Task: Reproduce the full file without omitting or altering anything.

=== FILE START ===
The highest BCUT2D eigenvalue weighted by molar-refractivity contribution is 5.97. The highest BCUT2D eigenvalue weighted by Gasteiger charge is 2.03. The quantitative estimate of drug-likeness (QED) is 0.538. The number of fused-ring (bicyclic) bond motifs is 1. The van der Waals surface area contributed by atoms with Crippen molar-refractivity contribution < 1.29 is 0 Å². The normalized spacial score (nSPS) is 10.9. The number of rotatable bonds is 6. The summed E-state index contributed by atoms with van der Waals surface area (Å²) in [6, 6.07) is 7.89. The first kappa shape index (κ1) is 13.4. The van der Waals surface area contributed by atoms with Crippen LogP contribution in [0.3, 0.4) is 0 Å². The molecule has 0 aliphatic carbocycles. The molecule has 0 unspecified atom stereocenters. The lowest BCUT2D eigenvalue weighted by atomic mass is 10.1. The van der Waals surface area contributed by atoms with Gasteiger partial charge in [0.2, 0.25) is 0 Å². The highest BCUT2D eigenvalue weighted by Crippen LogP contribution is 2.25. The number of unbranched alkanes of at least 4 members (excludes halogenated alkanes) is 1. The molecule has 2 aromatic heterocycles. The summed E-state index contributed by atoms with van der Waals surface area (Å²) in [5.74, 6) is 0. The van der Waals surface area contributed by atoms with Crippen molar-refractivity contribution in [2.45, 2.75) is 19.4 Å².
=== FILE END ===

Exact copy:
The highest BCUT2D eigenvalue weighted by molar-refractivity contribution is 5.97. The highest BCUT2D eigenvalue weighted by Gasteiger charge is 2.03. The quantitative estimate of drug-likeness (QED) is 0.538. The number of fused-ring (bicyclic) bond motifs is 1. The van der Waals surface area contributed by atoms with Crippen molar-refractivity contribution < 1.29 is 0 Å². The normalized spacial score (nSPS) is 10.9. The number of rotatable bonds is 6. The summed E-state index contributed by atoms with van der Waals surface area (Å²) in [6, 6.07) is 7.89. The first kappa shape index (κ1) is 13.4. The van der Waals surface area contributed by atoms with Crippen LogP contribution in [0.3, 0.4) is 0 Å². The molecule has 0 aliphatic carbocycles. The molecule has 0 unspecified atom stereocenters. The lowest BCUT2D eigenvalue weighted by atomic mass is 10.1. The van der Waals surface area contributed by atoms with Gasteiger partial charge in [0.2, 0.25) is 0 Å². The highest BCUT2D eigenvalue weighted by Crippen LogP contribution is 2.25. The number of unbranched alkanes of at least 4 members (excludes halogenated alkanes) is 1. The molecule has 2 aromatic heterocycles. The summed E-state index contributed by atoms with van der Waals surface area (Å²) in [5.74, 6) is 0. The van der Waals surface area contributed by atoms with Crippen molar-refractivity contribution in [2.45, 2.75) is 19.4 Å².